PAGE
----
May 4, 1998
Bothell will remodel bank for courthouse
by Andrew Walgamott
BOTHELL--The Bothell City Council scrapped plans last week to build a new courthouse. Instead, the council voted to remodel a bank building into a municipal court and build their new police station at a cost of $10.726 million. Both the court and station are part of the city's future public safety center. Previously, the city was going to build a new court alongside the police station, but earlier this year the council found it didn't have enough money to do so. Bothell Police Chief Mark Ericks, who is the staff lead on the project, was confident the center would take care of the community's needs for years to come.
"Our charge now is to build what they instructed us to build with the numbers they gave us," he said. The project now costs $1 million more than a $9.7 million bond voters approved for it last year. The council identified $1 million in funding to pay for the overrun last week.
While Mayor Debbie Treen was relieved the council didn't have to raise property taxes to pay for the project, Councilmember Terry Olsen said all the city was doing was passing costs off to a future council. He called remodeling a bad business decision. "At some point in the future a new building will have to be built," said councilman and developer Terry Olsen. "It was a poor economic decision to put that amount of money into that facility." It will cost about $360,000 to renovate the 38-year-old bank building, according to city figures. To build new would have cost $800,000.
Olsen supported spending $12.2 million for a new court and station as well as buying two properties for parking. He argued that the city had a responsibility to replace parking the center would consume. But Mayor Debbie Treen said she was "overwhelmed with relief" the council didn't go for that option. "It had the potential to haunt us in the fall when we did the budget," Treen said. She said it would have required raising taxes.
It took the council five votes before four members, the needed majority, agreed on the $10.7 million alternative. During discussion, Olsen suggested tabling the issue for another week but Councilman Mike Noblet later said the council could have easily talked about it for another meeting without resolution. Noblet had supported Olsen's plan, but led the council on the compromise to remodel the bank and buy property when it became available rather than assign funds for it that night. "We're hired to make the best decisions. Sometimes those aren't the ones you prefer," he said.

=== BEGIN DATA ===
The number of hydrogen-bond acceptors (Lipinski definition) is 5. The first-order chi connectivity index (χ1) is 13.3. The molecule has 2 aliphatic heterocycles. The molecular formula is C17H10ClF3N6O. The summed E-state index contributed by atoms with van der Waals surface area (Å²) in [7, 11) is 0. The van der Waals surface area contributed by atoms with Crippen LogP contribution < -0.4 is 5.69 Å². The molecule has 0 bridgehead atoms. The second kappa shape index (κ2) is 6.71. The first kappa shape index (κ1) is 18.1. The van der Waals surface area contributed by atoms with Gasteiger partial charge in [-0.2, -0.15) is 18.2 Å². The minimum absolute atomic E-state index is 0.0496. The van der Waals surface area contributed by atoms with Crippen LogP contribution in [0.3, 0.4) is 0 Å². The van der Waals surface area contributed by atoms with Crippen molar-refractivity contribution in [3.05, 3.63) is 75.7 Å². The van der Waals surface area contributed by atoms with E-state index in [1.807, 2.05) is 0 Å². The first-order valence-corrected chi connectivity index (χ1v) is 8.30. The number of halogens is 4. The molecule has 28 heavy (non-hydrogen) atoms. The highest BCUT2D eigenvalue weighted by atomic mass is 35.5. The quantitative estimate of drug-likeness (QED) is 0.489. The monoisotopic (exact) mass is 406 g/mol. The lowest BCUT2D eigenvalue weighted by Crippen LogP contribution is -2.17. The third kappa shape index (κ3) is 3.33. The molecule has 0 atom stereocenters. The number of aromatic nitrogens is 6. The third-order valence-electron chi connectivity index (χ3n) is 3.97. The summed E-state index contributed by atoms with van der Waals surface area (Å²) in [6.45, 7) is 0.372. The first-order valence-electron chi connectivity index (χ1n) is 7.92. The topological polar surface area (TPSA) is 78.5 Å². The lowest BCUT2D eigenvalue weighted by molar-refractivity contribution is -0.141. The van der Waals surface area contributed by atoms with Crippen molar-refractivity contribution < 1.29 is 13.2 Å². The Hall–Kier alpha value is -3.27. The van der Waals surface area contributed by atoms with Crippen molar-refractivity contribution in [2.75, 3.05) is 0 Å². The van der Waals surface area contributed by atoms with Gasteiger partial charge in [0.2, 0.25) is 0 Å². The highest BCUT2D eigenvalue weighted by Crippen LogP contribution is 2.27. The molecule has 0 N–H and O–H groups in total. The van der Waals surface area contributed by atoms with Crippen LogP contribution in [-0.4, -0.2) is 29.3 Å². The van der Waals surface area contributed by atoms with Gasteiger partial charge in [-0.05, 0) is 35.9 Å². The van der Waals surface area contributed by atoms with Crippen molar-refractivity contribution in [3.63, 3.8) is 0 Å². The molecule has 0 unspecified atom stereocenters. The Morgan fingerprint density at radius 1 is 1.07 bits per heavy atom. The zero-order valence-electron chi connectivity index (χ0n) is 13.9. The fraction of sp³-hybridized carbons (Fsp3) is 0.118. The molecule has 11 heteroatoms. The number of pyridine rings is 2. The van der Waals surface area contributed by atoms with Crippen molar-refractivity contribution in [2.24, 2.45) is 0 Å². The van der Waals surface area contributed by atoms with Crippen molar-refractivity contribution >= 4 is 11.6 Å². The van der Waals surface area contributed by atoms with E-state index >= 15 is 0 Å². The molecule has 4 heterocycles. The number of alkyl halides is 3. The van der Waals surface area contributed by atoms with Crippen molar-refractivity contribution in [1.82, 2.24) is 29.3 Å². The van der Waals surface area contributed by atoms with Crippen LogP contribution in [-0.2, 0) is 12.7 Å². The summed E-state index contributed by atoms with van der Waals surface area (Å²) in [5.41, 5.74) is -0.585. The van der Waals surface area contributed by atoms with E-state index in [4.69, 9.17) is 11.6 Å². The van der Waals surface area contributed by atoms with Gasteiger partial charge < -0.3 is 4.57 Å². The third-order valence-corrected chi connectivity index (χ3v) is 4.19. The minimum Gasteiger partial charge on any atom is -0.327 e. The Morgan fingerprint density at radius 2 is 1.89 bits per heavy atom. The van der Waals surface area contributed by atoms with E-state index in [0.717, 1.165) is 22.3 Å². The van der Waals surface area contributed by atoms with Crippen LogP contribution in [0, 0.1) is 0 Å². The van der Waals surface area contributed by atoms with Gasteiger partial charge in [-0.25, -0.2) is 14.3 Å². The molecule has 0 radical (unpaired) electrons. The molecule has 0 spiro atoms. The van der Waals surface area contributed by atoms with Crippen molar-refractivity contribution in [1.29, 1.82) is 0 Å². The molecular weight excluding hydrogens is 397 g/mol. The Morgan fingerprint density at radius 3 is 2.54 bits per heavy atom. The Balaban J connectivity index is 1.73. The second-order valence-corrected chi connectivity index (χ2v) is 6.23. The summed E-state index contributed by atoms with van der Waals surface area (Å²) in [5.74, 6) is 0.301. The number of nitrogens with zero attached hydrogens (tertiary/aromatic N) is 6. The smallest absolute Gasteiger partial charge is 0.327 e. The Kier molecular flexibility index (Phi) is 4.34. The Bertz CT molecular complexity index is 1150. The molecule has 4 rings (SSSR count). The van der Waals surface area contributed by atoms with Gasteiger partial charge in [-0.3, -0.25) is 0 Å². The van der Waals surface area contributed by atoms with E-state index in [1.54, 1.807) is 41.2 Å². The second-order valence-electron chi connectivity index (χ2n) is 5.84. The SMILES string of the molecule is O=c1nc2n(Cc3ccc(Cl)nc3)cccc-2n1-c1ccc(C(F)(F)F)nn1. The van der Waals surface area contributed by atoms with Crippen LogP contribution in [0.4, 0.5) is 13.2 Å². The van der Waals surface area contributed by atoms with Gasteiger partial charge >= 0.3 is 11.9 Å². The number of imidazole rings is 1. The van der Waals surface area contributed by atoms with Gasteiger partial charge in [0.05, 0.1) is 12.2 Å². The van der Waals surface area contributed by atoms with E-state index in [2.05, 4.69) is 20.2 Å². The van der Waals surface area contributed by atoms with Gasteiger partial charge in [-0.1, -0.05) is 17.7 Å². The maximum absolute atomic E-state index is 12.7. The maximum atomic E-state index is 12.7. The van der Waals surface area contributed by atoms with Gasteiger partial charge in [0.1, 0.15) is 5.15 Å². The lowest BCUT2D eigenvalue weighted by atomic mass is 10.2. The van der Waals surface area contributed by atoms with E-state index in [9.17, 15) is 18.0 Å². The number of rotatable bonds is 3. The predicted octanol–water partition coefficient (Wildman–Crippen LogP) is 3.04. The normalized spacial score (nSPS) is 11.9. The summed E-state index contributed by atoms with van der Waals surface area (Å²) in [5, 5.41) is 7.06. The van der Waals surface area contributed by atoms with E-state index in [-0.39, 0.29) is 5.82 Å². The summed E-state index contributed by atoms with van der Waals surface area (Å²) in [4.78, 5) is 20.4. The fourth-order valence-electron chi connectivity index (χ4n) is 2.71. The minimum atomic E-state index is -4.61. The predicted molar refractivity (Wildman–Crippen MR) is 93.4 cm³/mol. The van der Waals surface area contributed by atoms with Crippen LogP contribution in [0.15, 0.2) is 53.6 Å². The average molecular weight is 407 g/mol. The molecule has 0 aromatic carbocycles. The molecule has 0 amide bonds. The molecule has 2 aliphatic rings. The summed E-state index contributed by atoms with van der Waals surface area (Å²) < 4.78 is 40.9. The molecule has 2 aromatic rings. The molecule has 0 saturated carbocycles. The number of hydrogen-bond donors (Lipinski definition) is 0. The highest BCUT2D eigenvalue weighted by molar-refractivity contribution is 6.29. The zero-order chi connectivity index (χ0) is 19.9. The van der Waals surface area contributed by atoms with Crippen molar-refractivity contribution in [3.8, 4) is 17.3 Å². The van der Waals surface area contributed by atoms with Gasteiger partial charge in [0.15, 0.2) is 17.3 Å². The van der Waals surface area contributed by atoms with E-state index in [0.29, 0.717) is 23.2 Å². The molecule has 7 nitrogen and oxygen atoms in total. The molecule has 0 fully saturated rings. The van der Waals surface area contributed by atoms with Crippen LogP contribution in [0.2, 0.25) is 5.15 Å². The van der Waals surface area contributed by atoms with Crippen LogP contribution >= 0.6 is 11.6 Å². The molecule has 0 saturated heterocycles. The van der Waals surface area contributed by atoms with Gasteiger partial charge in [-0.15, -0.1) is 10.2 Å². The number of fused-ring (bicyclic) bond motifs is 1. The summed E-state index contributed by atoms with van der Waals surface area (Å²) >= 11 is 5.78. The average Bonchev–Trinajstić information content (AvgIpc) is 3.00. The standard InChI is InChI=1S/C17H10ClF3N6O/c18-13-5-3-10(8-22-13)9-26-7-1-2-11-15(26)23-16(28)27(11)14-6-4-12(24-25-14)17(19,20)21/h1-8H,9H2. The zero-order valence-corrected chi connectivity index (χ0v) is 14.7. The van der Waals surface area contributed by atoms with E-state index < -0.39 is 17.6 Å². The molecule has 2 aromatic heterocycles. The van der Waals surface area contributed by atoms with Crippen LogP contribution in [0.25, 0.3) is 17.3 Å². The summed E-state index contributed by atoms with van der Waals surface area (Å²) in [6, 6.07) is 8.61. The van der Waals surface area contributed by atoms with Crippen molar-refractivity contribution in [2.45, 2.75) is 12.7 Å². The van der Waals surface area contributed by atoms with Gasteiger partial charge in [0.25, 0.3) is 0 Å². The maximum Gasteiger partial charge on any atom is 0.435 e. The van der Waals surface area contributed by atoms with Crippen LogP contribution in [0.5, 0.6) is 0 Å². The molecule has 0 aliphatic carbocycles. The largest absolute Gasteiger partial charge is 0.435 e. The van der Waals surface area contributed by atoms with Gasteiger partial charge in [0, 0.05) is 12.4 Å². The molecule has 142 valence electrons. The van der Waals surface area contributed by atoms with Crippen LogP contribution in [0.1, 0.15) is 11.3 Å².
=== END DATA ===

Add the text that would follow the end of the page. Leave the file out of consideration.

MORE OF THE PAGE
But Olsen was appalled that the council voted on a plan without any drawings. He said keeping the bank will require significant design changes. "I think the council erred in making that decision without having a plan in front of them," Olsen said. "They did it on instinct." He said he has since changed his mind on the $9.53 million parks' bond which he had voted to put on the ballot."As a private citizen I have now cast my ballot against it. I believe we need to see our way clear of this project before we take on another ten million dollar project," Olsen said.
Construction bids will be the next check point for how well the city has estimated costs to build the center. In comparison, bids for building Woodinville's Wilmot Park came in as much as $800,000 above consultant's estimates of $1.2 million. That was blamed partially on an overheated bidding market linked to the building boom in the area.
"They're going to make it work," Noblet said confidently. "The assumption is it won't cost $2 million more." But the council may still be considering buying nearby lots for parking. Those were priced at about $600,000 to buy and develop. They have an executive session on land acquisition this Monday night.